EXPERIMENTS WITH MICROWORMS: How to raise and collect them easily.

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NEW!!! Microworm life cycle information: Microworms belong to the species panagrellus. They live for 20-25 days, start reproducing at 3 days, and bear up to 40 live young every day to day and a half. They perfer living on the surface of soggy, pulpy material like moist mashed potatoes or oatmeal. They eat bacteria that grow in these materials.

NEW!!! Bill Wedekind's collection technique. You're going to love this!

By Bill Wedekind

Dear fellow aquarium enthusiasts:

I would like to share with all of you an incredible harvesting technique that I just discovered.

I used to grow microworms many years ago when I had over a dozen tanks in my parents home. I found them to be a very valuable live food for young fry. Now I am showing my children then joy of keeping an aquarium and breeding. I remember never being able to harvest enough worms for all my young. In an effort to increase my harvest, I would always have 6 -12 cultures going.

The time tested method of harvesting these worms is to scrape them off of the side of the container as they climb out of the medium. Indeed, this is what I did many years ago and it is also the instructions I received from Clint when I ordered my culture. However, if you have kept microworms before, you have observed the same thing as me - most of the worms are on the surface of the medium. Only a small fraction of them actually climb out to be harvested. Of course, if you try to harvest off the top of the culture, you will also get an unacceptable amount of the medium which you do not want to put in your tanks.

A little background: I used to grow the worms only in a corn meal culture. We put this in plastic shoe boxes which were great because they were large and clear with covers. Per the instructions that Clint provided, I saw that you could also use other material such as oatmeal. So, from the starter culture I bought, I started two cultures; one in oatmeal and one in corn meal. I wanted to see which would work better (provide the most worms). These were both put in large plastic shoe box size containers.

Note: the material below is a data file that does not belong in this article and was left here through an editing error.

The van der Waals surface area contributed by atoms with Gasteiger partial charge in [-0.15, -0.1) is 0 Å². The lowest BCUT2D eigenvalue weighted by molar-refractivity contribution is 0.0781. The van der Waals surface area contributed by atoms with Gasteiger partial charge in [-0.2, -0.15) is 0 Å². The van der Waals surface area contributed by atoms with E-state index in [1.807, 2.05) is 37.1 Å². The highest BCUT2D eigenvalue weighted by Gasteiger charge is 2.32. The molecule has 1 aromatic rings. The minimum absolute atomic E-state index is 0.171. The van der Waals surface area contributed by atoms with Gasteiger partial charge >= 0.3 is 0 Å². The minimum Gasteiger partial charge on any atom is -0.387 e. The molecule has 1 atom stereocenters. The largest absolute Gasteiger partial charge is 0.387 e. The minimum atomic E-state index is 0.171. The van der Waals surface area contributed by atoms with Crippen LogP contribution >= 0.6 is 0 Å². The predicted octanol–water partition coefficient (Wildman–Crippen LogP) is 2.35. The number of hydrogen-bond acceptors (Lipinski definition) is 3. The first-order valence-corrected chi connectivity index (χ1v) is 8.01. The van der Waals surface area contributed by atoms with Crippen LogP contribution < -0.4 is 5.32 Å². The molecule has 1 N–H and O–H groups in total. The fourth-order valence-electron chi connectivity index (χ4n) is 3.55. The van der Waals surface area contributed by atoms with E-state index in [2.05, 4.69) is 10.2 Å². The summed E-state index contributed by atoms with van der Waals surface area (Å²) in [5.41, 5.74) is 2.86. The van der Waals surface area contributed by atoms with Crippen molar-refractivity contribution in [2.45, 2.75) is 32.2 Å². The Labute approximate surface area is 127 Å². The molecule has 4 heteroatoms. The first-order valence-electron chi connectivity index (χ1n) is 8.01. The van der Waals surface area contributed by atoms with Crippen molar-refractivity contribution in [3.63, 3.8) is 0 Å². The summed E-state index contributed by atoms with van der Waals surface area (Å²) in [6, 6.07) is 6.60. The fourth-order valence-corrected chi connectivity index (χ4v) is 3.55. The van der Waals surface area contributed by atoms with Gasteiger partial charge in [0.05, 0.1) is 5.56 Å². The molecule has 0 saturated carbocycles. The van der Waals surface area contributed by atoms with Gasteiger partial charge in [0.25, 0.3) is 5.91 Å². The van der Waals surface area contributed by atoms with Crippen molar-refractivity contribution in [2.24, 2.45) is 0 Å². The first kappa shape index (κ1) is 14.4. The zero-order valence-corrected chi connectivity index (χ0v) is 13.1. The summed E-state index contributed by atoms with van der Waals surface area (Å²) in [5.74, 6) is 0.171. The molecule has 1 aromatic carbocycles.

Both cultures grew well. However, even after 8 days of growth, there were not many worms climbing up the sides. Sure, there were millions of worms in each culture but they were mostly on top. I tried many things to harvest more worms but always got too much oatmeal or corn meal. So, after two days of experimenting, I tried something "revolutionary." In fact, it worked so well, I believe it could become the new standard for harvesting these worms. Would you believe that at each feeding, I actually harvested MORE worms than I could use. But now I just take less by choice. Here's the technique:

First, wait until your culture has reached maturity (has a gazillion worms crawling all over it). Then cut a piece of paper towel to fit over about half of the culture surface. You can decide later if you want to use more or less towel. The size of the towel will determine your harvest size. Now thoroughly wet the towel in fresh water and squeeze it so it is just damp. You are going to lay this towel over the top of the culture. We dampen the towel so as not to deplete the moisture in the culture. If you see your culture getting dry, just add water. Now, cover it and just wait a few hours. I let mine wait overnight the first time I tried it. In this time, worms will cover the surface of the towel. Now just remove the towel. It will be literally saturated with worms. The towel comes out virtually "clean." It comes out a bit cleaner from the oat meal culture but I believe the corn meal culture provides more worms. Rinse the towel in a cup or two of clean water. It usually takes me two cups of water just to rinse the towel to the point where it looks like it is free of worms. Then I finish rinsing the towel in one of my fry tanks. Even after taking the vast majority of worms off of the towel and then dipping the "empty" towel in a tank, I am probably overfeeding this first tank (thousands of worms still on the towel). Next, I pour the cups containing the worms through a #2 cone coffee filter that I put in a second cup. I rinse this through 2-3 times. What is left is millions of worms in the coffee filter that you can use to feed more fry than most of us will ever have.